California Proposition 7, Permanent Daylight Saving Time Measure (2018)
California Proposition 7, the Permanent Daylight Saving Time Measure, is on the ballot in California as a legislatively referred state statute on November 6, 2018.
How would this ballot measure impact daylight saving time in California?
Proposition 7 would allow the California State Legislature to establish permanent, year-round daylight saving time (DST) by a two-thirds vote if the federal Uniform Time Act is changed to allow for permanent DST.
As of 2018, the Uniform Time Act allows states to adopt one of two options: (a) adopt DST between the second Sunday of March or the first Sunday of November or (b) remain on standard time all year. In 2016, the California State Legislature asked the President and Congress to pass an act that would allow California to adopt year-round DST. In March 2018, Florida also asked the federal government to allow the state to enact year-round DST.
To enact Proposition 7, Proposition 12 (1949), a ballot initiative that established DST in California, would need to be repealed. In California, a ballot initiative cannot be repealed without the consent of voters. Therefore, the state legislature cannot take action unless voters approve Proposition 7.
Has the United States ever used permanent DST?
California, and the entire United States, had permanent DST between 1942 and 1945. President Franklin D. Roosevelt labeled permanent DST as War Time because the change was intended to save energy during World War II. According to Time, farmers were some of the strongest opponents of permanent DST. U.S. Rep. James Wadsworth (R-N.Y.), a critic of permanent DST, said, “Your net gain is fatigue for the farmer.” In 1973, President Richard Nixon signed legislation to enact permanent DST for a period of 16 months as a response to an OPEC-backed oil embargo. Less than 11 months after the bill’s enactment, the law was amended to return the nation to standard time during the winter months over concerns about children commuting to school in the dark. Therefore, a full-year of permanent DST was not completed.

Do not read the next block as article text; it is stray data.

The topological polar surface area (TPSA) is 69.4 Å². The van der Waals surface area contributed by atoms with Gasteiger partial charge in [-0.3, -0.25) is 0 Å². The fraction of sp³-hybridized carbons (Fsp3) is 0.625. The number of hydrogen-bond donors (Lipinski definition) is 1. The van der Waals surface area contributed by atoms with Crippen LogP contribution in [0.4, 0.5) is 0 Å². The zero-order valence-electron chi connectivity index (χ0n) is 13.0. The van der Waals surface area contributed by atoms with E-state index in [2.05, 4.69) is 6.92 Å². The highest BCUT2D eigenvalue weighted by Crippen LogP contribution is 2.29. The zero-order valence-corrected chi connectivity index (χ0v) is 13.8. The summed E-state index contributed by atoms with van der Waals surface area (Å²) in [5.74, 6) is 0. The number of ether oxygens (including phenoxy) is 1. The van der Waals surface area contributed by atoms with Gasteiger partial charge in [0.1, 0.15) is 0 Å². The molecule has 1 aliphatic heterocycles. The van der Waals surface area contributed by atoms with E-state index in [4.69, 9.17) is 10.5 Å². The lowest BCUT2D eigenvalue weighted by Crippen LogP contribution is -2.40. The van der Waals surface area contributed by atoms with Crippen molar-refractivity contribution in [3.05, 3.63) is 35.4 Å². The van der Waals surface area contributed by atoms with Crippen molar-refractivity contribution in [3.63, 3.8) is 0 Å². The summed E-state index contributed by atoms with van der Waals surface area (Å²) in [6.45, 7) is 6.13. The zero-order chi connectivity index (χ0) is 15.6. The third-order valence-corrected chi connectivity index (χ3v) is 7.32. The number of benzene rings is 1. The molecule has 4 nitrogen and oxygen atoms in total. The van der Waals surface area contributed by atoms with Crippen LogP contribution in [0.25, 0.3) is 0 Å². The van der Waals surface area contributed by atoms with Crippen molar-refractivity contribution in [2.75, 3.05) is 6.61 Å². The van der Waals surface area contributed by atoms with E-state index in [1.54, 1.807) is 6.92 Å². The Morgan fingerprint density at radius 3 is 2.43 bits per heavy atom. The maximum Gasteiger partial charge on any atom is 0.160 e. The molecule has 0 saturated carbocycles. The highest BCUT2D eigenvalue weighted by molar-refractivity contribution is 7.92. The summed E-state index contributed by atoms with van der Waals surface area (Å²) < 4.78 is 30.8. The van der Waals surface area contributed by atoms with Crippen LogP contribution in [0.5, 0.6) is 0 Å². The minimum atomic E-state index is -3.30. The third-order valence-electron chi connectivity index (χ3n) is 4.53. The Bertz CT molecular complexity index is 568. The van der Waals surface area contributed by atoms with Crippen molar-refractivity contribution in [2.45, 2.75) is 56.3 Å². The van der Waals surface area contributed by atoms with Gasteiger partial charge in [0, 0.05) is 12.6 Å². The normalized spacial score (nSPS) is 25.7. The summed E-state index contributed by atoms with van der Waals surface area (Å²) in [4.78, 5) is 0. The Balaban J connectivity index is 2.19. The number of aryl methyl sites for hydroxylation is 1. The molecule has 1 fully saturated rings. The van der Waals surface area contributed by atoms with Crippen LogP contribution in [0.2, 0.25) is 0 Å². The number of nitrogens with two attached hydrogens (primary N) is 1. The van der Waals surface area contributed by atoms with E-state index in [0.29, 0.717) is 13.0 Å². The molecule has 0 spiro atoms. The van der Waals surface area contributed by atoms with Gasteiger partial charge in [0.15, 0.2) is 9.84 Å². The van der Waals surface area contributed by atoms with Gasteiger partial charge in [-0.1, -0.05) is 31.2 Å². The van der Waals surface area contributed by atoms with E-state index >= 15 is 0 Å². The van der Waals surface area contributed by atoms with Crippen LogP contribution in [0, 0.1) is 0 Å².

“Conforms California Daylight Saving Time to Federal Law. Allows Legislature to Change Daylight Saving Time Period. Legislative Statute.”
Text of the measure
The official ballot summary is as follows:
- Establishes the time zone designated by federal law as “Pacific standard time” as the standard time within California.
- Provides that California daylight saving time begins at 2 a.m. on the second Sunday of March and ends at 2 a.m. on the first Sunday of November, consistent with current federal law.
- Permits the Legislature by two-thirds vote to make future changes to California’s daylight saving time period, including for its year-round application, if changes are consistent with federal law.